The Artist Who Plants Pansies At The Sites Of Anti-LGBTQ Abuse

Paul Harfleet hoped the need for The Pansy Project would fade with time. He's still memorialising the hate 16 years on.
Paul Harfleet has now planted pansies across the United Kingdom, Europe, Canada and the United States – including this one by the Brooklyn Bridge in 2019.
Paul Harfleet has now planted pansies across the United Kingdom, Europe, Canada and the United States – including this one by the Brooklyn Bridge in 2019.

A series of three homophobic incidents in a single day inspired British artist Paul Harfleet to start The Pansy Project in 2005.

Harfleet has since planted more than 300 pansies on patches of soil close to the sites of anti-LGBTQ+ attacks worldwide. He photographs each flower to memorialise the abuse and raise awareness about homophobia and transphobia. The images are collected on the project’s website.

“When I began the project 16 years ago, I hoped the need for it would fade,” Harfleet told HuffPost this week. “Alas, cases continue and the LGBTQ+ experience is still a challenging one all over the world to varying degrees.”

Harfleet chose to plant pansies because of their “obvious connection with homophobia,” he said. “Being called a ‘big pansy’ was common for me as a child, and it references being weak, gay or ‘like a girl.’”

He planted the first in his then-home city of Manchester soon after being the victim of three homophobic incidents in quick succession.

Construction workers shouting at Harfleet and this then-boyfriend, “It’s about time we went gay-bashing again isn’t it?” was soon followed by stones being thrown at the couple by a mob. The third incident involved “a bizarre and unsettling confrontation with a man who called us ‘ladies’ under his breath.”

“People were shocked that this had happened to me. Alas, I was not,” Harfleet remembered. “I felt that this may be something that needed to be explored as an artwork.”

Paul Harfleet said the painstaking process of photographing the flowers once sparked a report of a dead body. "Of course the irony of this is not lost on me."
Paul Harfleet said the painstaking process of photographing the flowers once sparked a report of a dead body. "Of course the irony of this is not lost on me."

Harfleet has now planted pansies across the UK, mainland Europe, the United States and in Canada, usually when visiting cities to talk about the project at art festivals and exhibitions.

He relies on online callouts for suggestions of what incidents to mark.

Sometimes he’ll receive hundreds of ideas. “Other times it’s just a few.” He then selects the specific locations for planting based on the media coverage that the attack received, its potential cultural impact and the context of where it happened.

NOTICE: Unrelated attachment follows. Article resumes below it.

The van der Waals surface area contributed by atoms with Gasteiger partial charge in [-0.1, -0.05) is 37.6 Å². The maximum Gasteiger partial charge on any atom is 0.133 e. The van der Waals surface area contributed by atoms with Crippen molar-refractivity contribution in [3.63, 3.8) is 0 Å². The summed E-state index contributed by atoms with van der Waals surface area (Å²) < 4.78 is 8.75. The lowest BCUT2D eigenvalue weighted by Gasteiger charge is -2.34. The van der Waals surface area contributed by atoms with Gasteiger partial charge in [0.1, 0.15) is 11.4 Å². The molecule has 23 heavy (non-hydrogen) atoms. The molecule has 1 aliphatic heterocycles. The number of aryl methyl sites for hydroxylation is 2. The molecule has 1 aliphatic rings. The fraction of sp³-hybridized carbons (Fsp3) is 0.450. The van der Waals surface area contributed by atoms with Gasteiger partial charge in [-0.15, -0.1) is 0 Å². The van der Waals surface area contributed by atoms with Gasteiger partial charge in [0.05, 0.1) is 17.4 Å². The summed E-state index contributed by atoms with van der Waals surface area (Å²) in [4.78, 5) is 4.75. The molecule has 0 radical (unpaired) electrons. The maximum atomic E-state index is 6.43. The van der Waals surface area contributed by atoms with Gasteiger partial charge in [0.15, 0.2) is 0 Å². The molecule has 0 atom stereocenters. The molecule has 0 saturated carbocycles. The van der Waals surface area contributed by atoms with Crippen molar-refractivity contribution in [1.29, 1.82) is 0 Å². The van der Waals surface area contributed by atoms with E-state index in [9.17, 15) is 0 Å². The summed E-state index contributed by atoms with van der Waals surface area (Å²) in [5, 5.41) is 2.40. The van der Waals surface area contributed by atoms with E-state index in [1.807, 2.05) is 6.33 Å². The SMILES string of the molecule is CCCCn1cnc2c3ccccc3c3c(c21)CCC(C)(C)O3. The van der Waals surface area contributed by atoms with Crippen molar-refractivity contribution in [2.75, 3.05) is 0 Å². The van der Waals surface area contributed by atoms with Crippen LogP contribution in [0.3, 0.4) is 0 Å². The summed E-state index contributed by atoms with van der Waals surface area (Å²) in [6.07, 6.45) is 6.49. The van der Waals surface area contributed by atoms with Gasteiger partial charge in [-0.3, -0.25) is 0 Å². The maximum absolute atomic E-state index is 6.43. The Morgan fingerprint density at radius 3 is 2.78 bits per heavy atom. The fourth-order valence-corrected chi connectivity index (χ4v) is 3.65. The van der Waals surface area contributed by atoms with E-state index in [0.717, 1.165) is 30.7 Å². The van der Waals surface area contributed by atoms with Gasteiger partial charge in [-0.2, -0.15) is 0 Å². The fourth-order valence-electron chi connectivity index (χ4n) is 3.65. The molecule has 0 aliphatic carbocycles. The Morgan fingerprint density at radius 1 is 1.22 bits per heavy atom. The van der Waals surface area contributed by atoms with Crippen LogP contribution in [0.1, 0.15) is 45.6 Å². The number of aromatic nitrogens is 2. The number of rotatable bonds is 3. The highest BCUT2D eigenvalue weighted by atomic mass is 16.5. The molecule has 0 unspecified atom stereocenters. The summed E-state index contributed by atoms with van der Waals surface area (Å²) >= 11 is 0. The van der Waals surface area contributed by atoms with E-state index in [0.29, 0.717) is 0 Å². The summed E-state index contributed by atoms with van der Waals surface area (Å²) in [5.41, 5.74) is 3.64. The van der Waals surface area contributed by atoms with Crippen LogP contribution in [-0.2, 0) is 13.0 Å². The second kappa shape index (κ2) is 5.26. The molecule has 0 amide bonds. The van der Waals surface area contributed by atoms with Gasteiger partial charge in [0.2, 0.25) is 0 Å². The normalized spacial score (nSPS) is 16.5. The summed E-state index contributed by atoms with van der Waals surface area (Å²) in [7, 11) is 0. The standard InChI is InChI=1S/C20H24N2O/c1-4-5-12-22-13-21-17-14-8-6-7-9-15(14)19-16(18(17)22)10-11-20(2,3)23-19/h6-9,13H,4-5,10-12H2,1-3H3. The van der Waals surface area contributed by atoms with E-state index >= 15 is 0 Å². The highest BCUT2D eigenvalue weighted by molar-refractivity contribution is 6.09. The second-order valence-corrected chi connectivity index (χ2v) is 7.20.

“I don’t feel it’s my job to mark every location of hate crime. That would be impossible,” Harfleet said. They are “all upsetting” but “the way some experiences haunt people draw me to them, and I feel a sense of duty to mark their experiences. It’s a very intuitive process and one that differs in every town and country I visit.”

Paul Harfleet planted the first pansy in his then-home city of Manchester in northern England after being the victim of three homophobic incidents in one day.
Paul Harfleet planted the first pansy in his then-home city of Manchester in northern England after being the victim of three homophobic incidents in one day.

The photographing of each pansy can be a process in and of itself.

“I lie on the ground to do this, so sometimes people think I’m drunk, or I’ve fallen over,” Harfleet said. “When I was in Kansas with the Spencer Museum of Art, I was lying on the side of the road photographing a pansy and several people reported a ‘dead body’ on the side of the road as I was so still taking the pictures. The police arrived to check I wasn’t dead.”

“Of course the irony of this is not lost on me,” he continued. “Sometimes I’m planting pansies to mark a homophobically motivated murder. I can be lying exactly where they fell when they were attacked. This adds to the poignancy of the work.”

With Covid-19 lockdown rules in the UK effectively forcing Harfleet to pause the project for parts of the last year, he turned to drawing the birds that he saw from his window. It was an effort to provide “an alternative to the growing horrors of the pandemic,” he told the Spencer Museum of Art.

Now, as coronavirus restrictions are being eased, he is preparing to plant his pansies on patches of soil in Bristol as part of the upcoming “Vanguard” street art exhibition.

Some will also be planted as part of a walking tour in October.

“This is always a lovely thing to do, as people can come together to talk about their experiences. My job is to give a purpose and occasionally nudge the conversation as I plant,” he said. “It’s a slightly absurd yet beautiful thing to do (and see) as people follow me planting random pansies on the street. Though ultimately standing against homophobia and transphobia as a community can be an empowering and moving experience for me and the participants.”

As for others who want to plant pansies on their own?

They are more than “welcome to [and have] planted [pansies] to mark their own experiences of homophobia and transphobia,” said Harfleet.

“This is part of the wonder of the idea. It’s democratic and open to everyone.”

“Vanguard presents ‘Bristol Street Art: The Evolution of a Global Movement’” opens at the M Shed museum in Bristol on Jun. 26 until October.

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